The state court will review evidence submitted to the court “de novo,” or anew, and determine whether the insurer fulfilled its promises to you under your disability insurance contract. This standard is more favorable to the policyholder than the “abuse of discretion” standard.
You may recover compensatory damages and, if the insurer acted in bad faith, punitive damages. The insurer may also be forced to pay your attorney fees.
Other Differences Between ERISA Long Term Disability Insurance and Individual Plans
Cost, Coverage, and Benefits
Generally, group disability insurance plans (ERISA plans) provided by your employer are less expensive than individual disability plans. However, the group policies provide more basic coverage whereas individual policies can be tailored to your specific needs and generally offer higher quality of coverage for a higher premium.
One potential difference between group and individual plans is the disability insurance policy’s definition of “disability.” Many group policies provide benefits initially if you can prove you are unable to perform your own occupation. Then after a period (typically two years), they require you to prove you are unable to perform any occupation for which you are qualified by education, training or experience.
With an individual plan, you may be able to purchase a policy that provides disability benefits for as long as you cannot perform you own occupation, even if you can do other work.
Group plans usually provide benefits equal to 50% to 75% of your pre-disability salary, capping your monthly total at $5,000 to $10,000. For a higher premium, you may be able to purchase an individual plan that pays a greater percentage of your salary with a higher monthly maximum.
Mental and Nervous Disorders
Virtually all group and individual plans limit disability benefits for mental disorders, nervous disorders and substance abuse. Typically, benefit payments are limited to 12 to 24 months. An individual plan may be available at a higher premium to cover for these conditions (e.g. depression, anxiety, fibromyalgia, chronic fatigue syndrome, etc.).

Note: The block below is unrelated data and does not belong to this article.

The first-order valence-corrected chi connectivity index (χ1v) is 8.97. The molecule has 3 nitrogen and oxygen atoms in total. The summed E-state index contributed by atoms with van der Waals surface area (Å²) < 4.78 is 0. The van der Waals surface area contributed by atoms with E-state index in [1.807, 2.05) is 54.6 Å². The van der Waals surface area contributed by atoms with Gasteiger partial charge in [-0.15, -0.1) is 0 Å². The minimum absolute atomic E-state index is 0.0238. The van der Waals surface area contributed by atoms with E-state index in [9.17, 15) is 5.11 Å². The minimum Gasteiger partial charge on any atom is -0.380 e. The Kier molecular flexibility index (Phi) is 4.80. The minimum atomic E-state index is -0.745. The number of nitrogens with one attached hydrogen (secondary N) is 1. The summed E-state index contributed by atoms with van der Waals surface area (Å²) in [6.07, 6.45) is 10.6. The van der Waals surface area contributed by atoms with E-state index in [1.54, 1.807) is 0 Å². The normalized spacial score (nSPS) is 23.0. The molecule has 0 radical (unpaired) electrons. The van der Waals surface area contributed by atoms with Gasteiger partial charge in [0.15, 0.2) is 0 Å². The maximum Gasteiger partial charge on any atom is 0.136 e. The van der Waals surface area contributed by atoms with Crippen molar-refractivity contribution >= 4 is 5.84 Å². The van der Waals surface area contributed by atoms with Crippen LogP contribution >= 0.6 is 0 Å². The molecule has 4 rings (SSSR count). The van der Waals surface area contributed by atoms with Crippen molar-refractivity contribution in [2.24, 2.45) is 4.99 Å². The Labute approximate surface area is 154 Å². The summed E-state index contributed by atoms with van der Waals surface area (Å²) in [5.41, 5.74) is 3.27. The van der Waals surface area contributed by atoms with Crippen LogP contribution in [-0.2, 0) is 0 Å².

One of the best features of individual plans is their portability as long as you continue to pay for coverage. Thus, your disability coverage can “travel” with you from one job to the next or even survive periods of unemployment.
In contrast, group disability insurance coverage terminates when your employment relationship with your current private employer ends. Even though ERISA contains provisions (COBRA) that allow your health insurance to continue for a short period of time after your employment is terminated, this privilege does not extend to disability insurance. Thus, if you quit your job, you cannot then apply for disability benefits under your employer-provided disability insurance plan.
For group plans, employers usually pay the premium with before-tax dollars. As the recipient of the disability benefits, your benefits will be taxed as ordinary income. Since you pay the premiums for individual plans with after-tax dollars, your benefits are tax-free.
Consult a New Jersey Disability Insurance Attorney
Whether you are filing for disability benefits under your ERISA group plan or your non-ERISA individual plan, our experienced New Jersey disability insurance lawyers can help by:
- Reviewing your policy.
- Obtaining your medical and employment records.
- Compiling relevant evidence supporting your disability claim.
- Packaging your claim for benefits into a persuasive file.
- Ensuring your application or appeal is thorough and complete.
- Meeting all deadlines to ensure your rights are not waived.
If you are applying for disability benefits or appealing a denial of disability benefits, contact a seasoned New Jersey disability insurance attorney with Uscher, Quiat, Uscher & Russo, P.C. at 1-800-797-5575.